Hash House Harriers
The Drinking Club with a Running Problem
By STEPHEN REGENOLD
published July 10, 2008
It was Friday night at the Blue Fox Bar & Grill, a sprawling sports pub in Arden Hills, Minn., when I met the tall man wearing bunny ears.
“I am Bob-Shiggy-Bob,” he said, jabbing a hand forward to greet. We were in the parking lot, with cars pulling in during dinner rush, and Bob was clenching an amber brew. He wore a blue T-shirt and running shoes; a fluffy pink tail poked out from his shorts.
Bob’s smile was half-cocked, a smirk leaning left like he was up to no good. “The cooler’s in there,” he said, pointing to a space between two parked cars.
I’d come to run with the Hash House Harriers, a come-as-you-are running club that meets multiple times a month to jog and chase in an elaborate game that might include pounding out a half-dozen miles, and maybe chugging as many beers along the way.
“We’re a drinking club with a running problem,” said Bob-Shiggy-Bob, aka Bob Schriver, a 56-year-old veteran hasher who had donned the bunny suit to serve as “hare.”
The tradition of hashing started nearly 70 years ago in Kuala Lumpur, Malaysia, when a group of British expatriates formed a club to exercise and imbibe after work once a week. Initially, one runner—the hare—would take off with a head start, dropping bits of paper as a trail of clues for the pack—the harriers—to follow. The goal was twofold: to catch the hare, and to reach the adult refreshments at the end of the line.
Hashing grew throughout the 20th century as an underground and word-of-mouth phenomenon. Today, hashing clubs exist in many major cities worldwide, from New York to L.A. to Tokyo. There is no rulebook but for tradition, and hashing has no governing body.
Chalk markings on pavement have replaced paper as a means for the hare to tag a trail. Esoteric symbols—checks, dashes, vectors, splotches and arrows—create the ad hoc courses that harriers sprint along and decipher on the go.
Alcohol plays an ancillary role, some hashers imbibing before, during and after the run, while others stick to water. “Not everyone’s accustomed to exercise and beer,” Schriver said.
During my run—which included 12 harriers on a pre-marked course—most everyone had a beer in their belly when Schriver shouted to start. We jumped off in search of the first chalked clue, an arrow-and-vector graphic scrawled on pavement across the street near a Target store.
Our course for the night was a “dead” trail, meaning the hare (Schriver) was not actually running out ahead; he’d chalked the course beforehand, a common method. Our challenge was simply to find the route through a maze of suburban streets toward a cooler of beer at the end.
I ran initially with Wendy Bloom (48; hasher nickname: “Twiggy”) and Janet Aspen (35; “SnoHo”), respectively an event planner and a real-estate appraiser, both longtime hashers. “Exercise, friends and beer, in that order,” said Aspen. “That’s why I do it.”
We jogged south, jumping a curb, trotting across some grass, then swinging east on a side street. The pack dispersed immediately, runners heading to all points of the compass in search of clues.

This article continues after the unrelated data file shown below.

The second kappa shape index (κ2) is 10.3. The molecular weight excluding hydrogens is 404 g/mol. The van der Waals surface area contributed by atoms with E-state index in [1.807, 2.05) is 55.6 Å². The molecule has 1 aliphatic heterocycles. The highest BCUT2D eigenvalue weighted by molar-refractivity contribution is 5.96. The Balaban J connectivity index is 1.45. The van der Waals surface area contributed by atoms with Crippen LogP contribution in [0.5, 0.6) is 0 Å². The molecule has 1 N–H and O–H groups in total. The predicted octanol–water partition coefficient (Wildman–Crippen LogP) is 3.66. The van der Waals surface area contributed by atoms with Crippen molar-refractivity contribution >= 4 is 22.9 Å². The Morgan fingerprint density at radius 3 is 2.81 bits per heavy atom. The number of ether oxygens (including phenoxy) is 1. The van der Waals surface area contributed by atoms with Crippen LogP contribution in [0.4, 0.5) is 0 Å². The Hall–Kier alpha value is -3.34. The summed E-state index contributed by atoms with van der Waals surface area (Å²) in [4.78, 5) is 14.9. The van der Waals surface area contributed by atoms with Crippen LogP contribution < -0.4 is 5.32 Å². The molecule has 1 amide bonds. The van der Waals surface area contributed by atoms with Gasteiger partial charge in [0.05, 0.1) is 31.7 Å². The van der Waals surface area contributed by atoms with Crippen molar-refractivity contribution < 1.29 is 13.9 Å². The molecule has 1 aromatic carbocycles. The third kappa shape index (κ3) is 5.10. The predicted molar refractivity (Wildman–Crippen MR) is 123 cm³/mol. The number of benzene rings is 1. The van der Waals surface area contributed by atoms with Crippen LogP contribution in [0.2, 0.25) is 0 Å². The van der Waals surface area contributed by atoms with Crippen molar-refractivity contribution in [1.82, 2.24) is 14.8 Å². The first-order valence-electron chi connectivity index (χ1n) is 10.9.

“On-on!” a front-runner yelled back, signaling the crew in hasher-speak that he’d found the correct route.
The art of setting a trail—whether live while being chased or ahead of time for a dead trail—is partly defined by the setter’s ability to keep the harriers running together. During the chase, marked trail intersections require lead runners, who may be several minutes ahead of the group, to split up and search for the right route, sprinting a few hundred feet in four directions while looking for chalked clues. By the time the route is deciphered, many slower members have caught up.
Our run followed pavement for a half-mile before dipping into the woods. “Watch your eyes with these branches,” a harrier yelled back.
We were heading south along a lake, feet pounding a sandy trail on a shortcut to a county road. I jumped a railroad track at the end of the woods, rocks clinking underfoot, then set sights on the lead runner, a man I knew only as “Chipmunk.”
I went into a dead sprint, legs chugging like pistons for a few hundred yards, to catch my rodent friend. “On-on!” Chipmunk shouted as I joined his pace.
Bernie Vassar, Chipmunk’s alter ego, owns an automotive repair business. Seven years ago a car pulled into his shop with vanity license-plate frames identifying its driver as a hash-house harrier. “Since then, I’ve done 400 hashes,” said Vassar, who is 47.
It shows. Vassar kept a fast pace, knocking off 8-minute miles or better as we weaved through neighborhoods, looking for chalk. Circular splotches, blopped on by Schriver earlier in the evening with a flour-coated tennis ball, served as breadcrumbs every few feet.
The sun was fading when Vassar and I hit a dead end, forcing a U-turn. Six stragglers met us at an X drawn on cement. “Anything ahead?” one huffed, crouching, hands on his knees.
“We saw a BN,” Vassar said, referring to hasher code for “beer near” that signifies a pre-stashed stock of cans on ice.
But that BN never materialized. The sun soon set, a rust-golden sky fading to black. Then Vassar and I were alone in the dark, running, no trail in sight.
Cicadas buzzed in drooping branches. Streetlamps flickered to life. We ran west through deep twisting suburbia, jogging deserted lanes and cul-de-sacs, lost.
It’d been an hour by then on the hash, five or more miles of starting and stopping, sprinting ahead, then searching again for trail. Vassar gave up. “Time to head back,” he said. “Let’s find that cooler.”
We put our heads down and ran, arms swinging, lungs working, moving together silently. I was indeed beginning to feel the thirst.
(Stephen Regenold writes The Gear Junkie column for eleven U.S. newspapers; see www.THEGEARJUNKIE.com for video gear reviews, a daily blog, and an archive of Regenold’s work.)